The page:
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Twilight of the Gods: Page 792
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himself in her, and that she knows for him what he doesn’t know, his true identity, history, and fate). Siegfried’s only possession besides himself (in a sense it is himself), he says, is his sword, which Siegfried himself re-forged. In this passage Wagner makes a distinction crucial to his weltanschauung, that the wealth we create of our own selves is our only true birthright, and inherited property and power and status is an evil not to be compared with what one earns through one’s own genius and labor, the foundation of that heroic self-worth of the type which is represented by Siegfried’s Waelsung heritage, embodied by #71:

[Speaking of [P. 277] “The plainnest type of heroism … ,” Wagner found this incarnate in the Greek Herakles and in the Siegfried of Teutonic myth, and characterized this archetypal hero in the following way:] [P. 278] “He knows no fear (Furcht), but respect (Ehrfurcht) … ; whilst honour (Ehre) itself is the sum of all personal worth, and therefore can neither be given nor received, as is practiced to-day … . From Pride and Honour sprang the rule that, not property ennobles man, but man this property … .” [1088W-{6-8/81} Herodom and Christendom – 3rd Supplement to ‘Religion and Art’: PW Vol. VI, p. 277-288]

Gunther’s intent to win an honor (Bruennhilde) which only Siegfried’s courage is equal to, and his dependence on inherited wealth, status, and power, marks him as the antithesis of the Wagnerian hero Siegfried, the self-created, original, revolutionary artist-hero.

Though it was easy to grasp the rationale of #71’s presence here, for a long time I couldn’t entirely grasp the connection between #141 and Siegfried’s remark, but I found a potential solution in Feuerbach. In his Thoughts on Death and Immortality he speaks of the mortality of the human body as a loving sacrifice made by egoism, the particular and individual, to the wellbeing of the entire cosmos, that life is only possible with death, that the God to whom we sacrifice ourselves is merely the transitoriness of all things in nature:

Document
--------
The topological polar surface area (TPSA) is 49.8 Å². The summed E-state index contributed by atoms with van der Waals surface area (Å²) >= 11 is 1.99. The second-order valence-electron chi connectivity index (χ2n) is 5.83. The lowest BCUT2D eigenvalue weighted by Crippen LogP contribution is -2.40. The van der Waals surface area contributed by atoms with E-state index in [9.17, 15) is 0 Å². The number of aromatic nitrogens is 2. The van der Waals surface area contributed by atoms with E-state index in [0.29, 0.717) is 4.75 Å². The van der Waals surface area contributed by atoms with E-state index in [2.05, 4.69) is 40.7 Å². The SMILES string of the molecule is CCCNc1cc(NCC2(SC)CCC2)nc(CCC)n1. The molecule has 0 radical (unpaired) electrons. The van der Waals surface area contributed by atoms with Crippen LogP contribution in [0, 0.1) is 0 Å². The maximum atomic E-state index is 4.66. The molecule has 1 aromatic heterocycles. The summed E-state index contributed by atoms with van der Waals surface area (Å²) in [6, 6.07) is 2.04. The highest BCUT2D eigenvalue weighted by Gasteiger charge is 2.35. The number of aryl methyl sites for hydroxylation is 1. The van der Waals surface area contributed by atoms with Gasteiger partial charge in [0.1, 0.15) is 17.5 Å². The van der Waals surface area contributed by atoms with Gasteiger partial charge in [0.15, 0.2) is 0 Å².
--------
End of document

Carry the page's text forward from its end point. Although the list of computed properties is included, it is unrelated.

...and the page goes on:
[P. 20] “… love is not tranquil but is pure activity; love is consuming, sacrificing, burning; love is fire. It is wrath on that which exists singly and selfishly. The human, a particular being, is inflamed by consuming wrath on his natural selfishness and singleness. (…)

God is the ultimate ground of all transitoriness. (…)

[P. 21] For death is produced by an inner longing of nature … .” [TDI: P. 20-21] [Note: This extract from Feuerbach is not included in Appendix II, the anthology of Feuerbach and Wagner extracts.]

It dawned on me that this is a key aspect of the symbolism of Siegfried’s re-forged sword Nothung, which in part stands for Feuerbach’s notion of natural necessity (willing one’s own death as a sacrificial and necessary precondition for mortal life). The first segment of #57, #57a, is based on the octave drop of Erda’s vocal line as she sings “Endet,” the last word of her proclamation (accompanied by #53) of the transience of all things, “All things that are, end.” And #57b, of course, is based in the Primal Nature Arpeggio #1, which in turn produces Erda’s #53 through a harmonic enrichment. Thanks to Feuerbach Wagner associates the creativity of the artist-hero with nature’s necessity, the creativity of evolutionary change, an acceptance of physical mortality and a renunciation of spiritual transcendence, the only transcendence available in a secular world being the immortality, or ageless youthfulness, of inspired art.

Hagen, however, begs to differ with Siegfried. Hagen has learned that Siegfried is not at all without property or wealth, because it is said of Siegfried that he is the lord of the Nibelung Hoard.

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